Several weeks ago I was blessed to be elected to the board of the Brookland Park Area Association. The purpose of this association is to promote the business interests of the merchants in the Brookland Park Boulevard area.
As most of you know, we have prayed every week since last April for this four block stretch of our city. We felt very strongly back in October that God was calling us to move our corporate offices to this corridor. Not because it is so distressed, but because it holds so much promise.
A few weeks ago, I spent the day at my property near Prospect Virginia. We have a dirt road that has a crushed gravel surface. The road has deteriorated over the years and there are a few parts that are now giant mud pits. However, most of the road is fine. So rather than pay someone to resurface the entire road, I spent four hours hauling rock from the side of our ridge to fill in the ruts.
As I was hauling rock, I was thinking about how this project resembles our work along Brookland Park Boulevard. If you look at the neighborhoods bordering the commercial corridor, they are relatively healthy. There is a sense of community pride and a healthy diversity of people of all races and financial means. This is the neighborhood my husband and I want to live in for this very reason.
However, the commercial corridor itself does not reflect the health of the surrounding neighborhoods. This once thriving business district has a vacancy rate of roughly 50%. There is a perception of crime that keeps many neighborhood residents from even venturing into the area. It is along this corridor where you will find many of the unemployed young adults loitering. While the neighborhood is predominately seniors and working families, you would never guess that by looking at this street.
I fell in love with this corridor years ago when I used to drive back and forth between my facility in Highland Park and the seminary. I have always felt drawn to the promise it holds. While many of the buildings need a facelift, they have good bones and are filled with character. Like the surrounding neighborhood, they are diverse. Each one is unique and together they make for an interesting street scape. While I have always appreciated architecture, the more interesting part of this strip is the fascinating people we have met.
I come from a long line of entrepreneurs. My dad worked his way up from car hop to restaurant owner and started several restaurants in central Texas. My mother has started multiple small businesses in her lifetime and still runs her own business. Small business owners are some of the most courageous and pioneering people on the planet. Those who choose to launch or move their businesses to this area of our city are even more adventurous than most. They all see what those in cars speeding past don’t see – they see the future.
One of my favorite small business owners is Kelly Jones who is the founder of DaSpot Recording studio. I am a pretty optimistic person but Kelly puts me to shame. Last week he wrote a marketing blurb for our merchants association in which he stated that the area was thriving with major retailers. I convinced him “thriving” was a bit of a stretch but conceded that “Family Dollar” and “Dollar General” could be considered major retailers. People like Kelly give me hope for this area and that is why I am relocating here. I want to hang out with dreamers like Kelly.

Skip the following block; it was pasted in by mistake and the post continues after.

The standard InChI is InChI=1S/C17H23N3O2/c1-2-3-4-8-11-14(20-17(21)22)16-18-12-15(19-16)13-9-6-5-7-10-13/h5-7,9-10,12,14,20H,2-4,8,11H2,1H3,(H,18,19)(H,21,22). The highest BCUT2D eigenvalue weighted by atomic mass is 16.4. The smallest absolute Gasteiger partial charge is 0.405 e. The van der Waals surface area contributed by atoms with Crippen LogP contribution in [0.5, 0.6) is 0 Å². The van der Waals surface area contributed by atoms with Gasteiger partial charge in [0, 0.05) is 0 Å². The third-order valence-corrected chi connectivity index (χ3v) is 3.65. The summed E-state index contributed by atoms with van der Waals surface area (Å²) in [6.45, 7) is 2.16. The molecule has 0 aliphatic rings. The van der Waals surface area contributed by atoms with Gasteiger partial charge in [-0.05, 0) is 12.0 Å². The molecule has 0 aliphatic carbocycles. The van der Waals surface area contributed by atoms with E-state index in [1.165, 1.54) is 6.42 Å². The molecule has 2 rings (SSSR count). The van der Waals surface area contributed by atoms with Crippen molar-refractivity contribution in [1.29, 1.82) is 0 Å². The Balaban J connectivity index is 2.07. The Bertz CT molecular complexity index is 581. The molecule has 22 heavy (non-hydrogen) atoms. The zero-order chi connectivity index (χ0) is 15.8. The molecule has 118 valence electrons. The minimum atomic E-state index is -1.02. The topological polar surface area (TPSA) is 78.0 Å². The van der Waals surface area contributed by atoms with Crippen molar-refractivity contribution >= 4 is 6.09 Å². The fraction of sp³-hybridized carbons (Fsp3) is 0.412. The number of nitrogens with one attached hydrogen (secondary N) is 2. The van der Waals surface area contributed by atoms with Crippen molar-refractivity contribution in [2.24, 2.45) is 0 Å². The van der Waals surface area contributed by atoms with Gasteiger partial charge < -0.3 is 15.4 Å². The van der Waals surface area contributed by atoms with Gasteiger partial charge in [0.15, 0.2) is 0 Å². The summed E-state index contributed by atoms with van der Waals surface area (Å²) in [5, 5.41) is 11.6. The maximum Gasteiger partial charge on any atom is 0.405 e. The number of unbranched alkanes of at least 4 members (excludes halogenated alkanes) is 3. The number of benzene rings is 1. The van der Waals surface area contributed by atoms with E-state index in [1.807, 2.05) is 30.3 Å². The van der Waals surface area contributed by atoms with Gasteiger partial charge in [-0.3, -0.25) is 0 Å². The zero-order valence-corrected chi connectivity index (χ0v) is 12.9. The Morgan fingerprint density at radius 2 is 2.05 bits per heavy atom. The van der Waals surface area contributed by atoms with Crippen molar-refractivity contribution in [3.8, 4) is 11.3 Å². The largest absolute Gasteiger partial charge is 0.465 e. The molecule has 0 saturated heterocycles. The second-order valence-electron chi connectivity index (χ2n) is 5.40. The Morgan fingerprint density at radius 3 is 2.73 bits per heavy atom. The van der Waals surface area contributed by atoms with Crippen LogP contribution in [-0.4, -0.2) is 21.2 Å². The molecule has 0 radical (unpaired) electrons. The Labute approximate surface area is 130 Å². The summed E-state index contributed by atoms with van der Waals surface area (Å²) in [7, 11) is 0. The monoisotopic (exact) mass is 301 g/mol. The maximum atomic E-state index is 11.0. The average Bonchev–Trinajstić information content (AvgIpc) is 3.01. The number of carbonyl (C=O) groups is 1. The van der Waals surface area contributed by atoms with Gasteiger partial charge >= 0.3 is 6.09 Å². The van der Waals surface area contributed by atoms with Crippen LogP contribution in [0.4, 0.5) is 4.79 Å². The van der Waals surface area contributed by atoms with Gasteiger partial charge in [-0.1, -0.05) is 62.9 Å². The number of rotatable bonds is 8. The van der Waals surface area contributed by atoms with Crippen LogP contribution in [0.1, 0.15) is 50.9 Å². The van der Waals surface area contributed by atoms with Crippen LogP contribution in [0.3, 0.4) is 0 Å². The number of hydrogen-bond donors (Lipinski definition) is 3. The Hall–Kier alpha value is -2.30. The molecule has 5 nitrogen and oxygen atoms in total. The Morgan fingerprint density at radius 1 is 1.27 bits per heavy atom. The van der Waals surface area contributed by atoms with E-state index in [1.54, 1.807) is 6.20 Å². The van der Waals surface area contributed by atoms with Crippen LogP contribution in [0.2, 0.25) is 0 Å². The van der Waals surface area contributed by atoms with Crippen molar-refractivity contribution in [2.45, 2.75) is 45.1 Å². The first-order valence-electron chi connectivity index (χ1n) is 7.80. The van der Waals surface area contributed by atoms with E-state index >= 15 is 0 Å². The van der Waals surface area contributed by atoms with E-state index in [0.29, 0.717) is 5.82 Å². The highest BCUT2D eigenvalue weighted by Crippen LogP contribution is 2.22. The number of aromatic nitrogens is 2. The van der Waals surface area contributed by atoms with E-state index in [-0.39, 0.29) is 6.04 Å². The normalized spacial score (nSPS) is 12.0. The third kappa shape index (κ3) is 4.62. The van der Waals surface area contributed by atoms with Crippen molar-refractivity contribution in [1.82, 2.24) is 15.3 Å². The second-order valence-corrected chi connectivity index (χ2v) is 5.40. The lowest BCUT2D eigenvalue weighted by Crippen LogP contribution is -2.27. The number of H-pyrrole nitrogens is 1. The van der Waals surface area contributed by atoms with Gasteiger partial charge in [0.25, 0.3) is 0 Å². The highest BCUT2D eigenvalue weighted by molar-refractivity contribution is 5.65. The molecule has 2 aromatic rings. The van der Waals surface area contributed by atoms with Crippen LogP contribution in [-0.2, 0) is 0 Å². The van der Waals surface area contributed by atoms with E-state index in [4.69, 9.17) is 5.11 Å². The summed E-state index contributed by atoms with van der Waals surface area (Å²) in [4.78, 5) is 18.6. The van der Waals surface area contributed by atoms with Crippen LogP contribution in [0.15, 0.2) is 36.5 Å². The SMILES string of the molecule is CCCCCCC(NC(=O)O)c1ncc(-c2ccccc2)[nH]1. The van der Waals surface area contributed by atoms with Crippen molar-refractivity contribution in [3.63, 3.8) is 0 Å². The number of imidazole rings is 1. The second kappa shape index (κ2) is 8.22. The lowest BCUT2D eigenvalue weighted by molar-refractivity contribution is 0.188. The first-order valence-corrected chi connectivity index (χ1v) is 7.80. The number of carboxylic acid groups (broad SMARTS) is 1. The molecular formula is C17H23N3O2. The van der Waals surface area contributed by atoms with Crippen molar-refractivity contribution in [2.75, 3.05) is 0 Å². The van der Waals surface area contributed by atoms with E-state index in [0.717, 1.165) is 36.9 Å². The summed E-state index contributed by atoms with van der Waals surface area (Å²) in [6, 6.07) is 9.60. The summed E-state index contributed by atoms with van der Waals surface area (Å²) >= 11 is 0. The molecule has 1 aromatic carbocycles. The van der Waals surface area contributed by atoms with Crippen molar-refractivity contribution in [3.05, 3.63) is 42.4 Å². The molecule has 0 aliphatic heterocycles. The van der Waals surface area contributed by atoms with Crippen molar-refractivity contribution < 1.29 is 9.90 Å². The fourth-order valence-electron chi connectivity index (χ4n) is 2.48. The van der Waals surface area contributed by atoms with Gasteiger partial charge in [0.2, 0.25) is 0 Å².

In my road construction project, there were some really deep ruts, so I hauled very large rocks, some as large as 9 inches in height and 12 inches in length and width. People like Kelly are the big rocks this area needs. His business is financially solid and during the two years he has been on Brookland Park Boulevard, Kelly’s bottom line has more than doubled. We need more big rocks.
Kelly’s studio has a national draw and is not dependent upon foot traffic or neighborhood customers. This is not the reality for most of our businesses. They are barber shops, restaurants, thrift stores and small retailers. They are not fairing as well. In the short time we have been in the community, we have seen many start and then have to close their doors. Like parts of my road, they feel like they are under water. just barely keeping their head up high enough to keep from drowning.
Kelly, who is the new Vice President of the merchants association, has a background in marketing and came up with a new tagline for the association which I think is brilliant. It is “Welcome to the Transformation!” While Kelly sees a glistening, thriving, vibrant neighborhood, he recognizes it is going to take us all working together to realize that dream.
So, will you join the transformation team? There are three ways you can be a part of this transformation story.
- You can pray with us any Thursday at 12:30, in our new location at 113 W. Brookland Park Boulevard.
- You can support our local businesses. We have some great thrift stores loaded with buried treasures, a renowned bakery, Panamanian cuisine, Chinese food, pizza, a fresh fish market and several other restaurants preparing to open in the coming weeks.
- You can volunteer to serve on one of several teams that are being formed by the merchants association. You do not have to be a member of the association to participate in these teams. You simply have to have a desire to support the merchants in the area. Please email me for more information at firstname.lastname@example.org if you would be interested in helping with the marketing of the area, or participating in beautification projects or helping with special events.
Some day in the not too distant future, I do believe God will restore this area to its original splendor. I am so thankful that we have a front row seat to watch God work. I pray that in some small way we can help rebuild this road one rock at a time.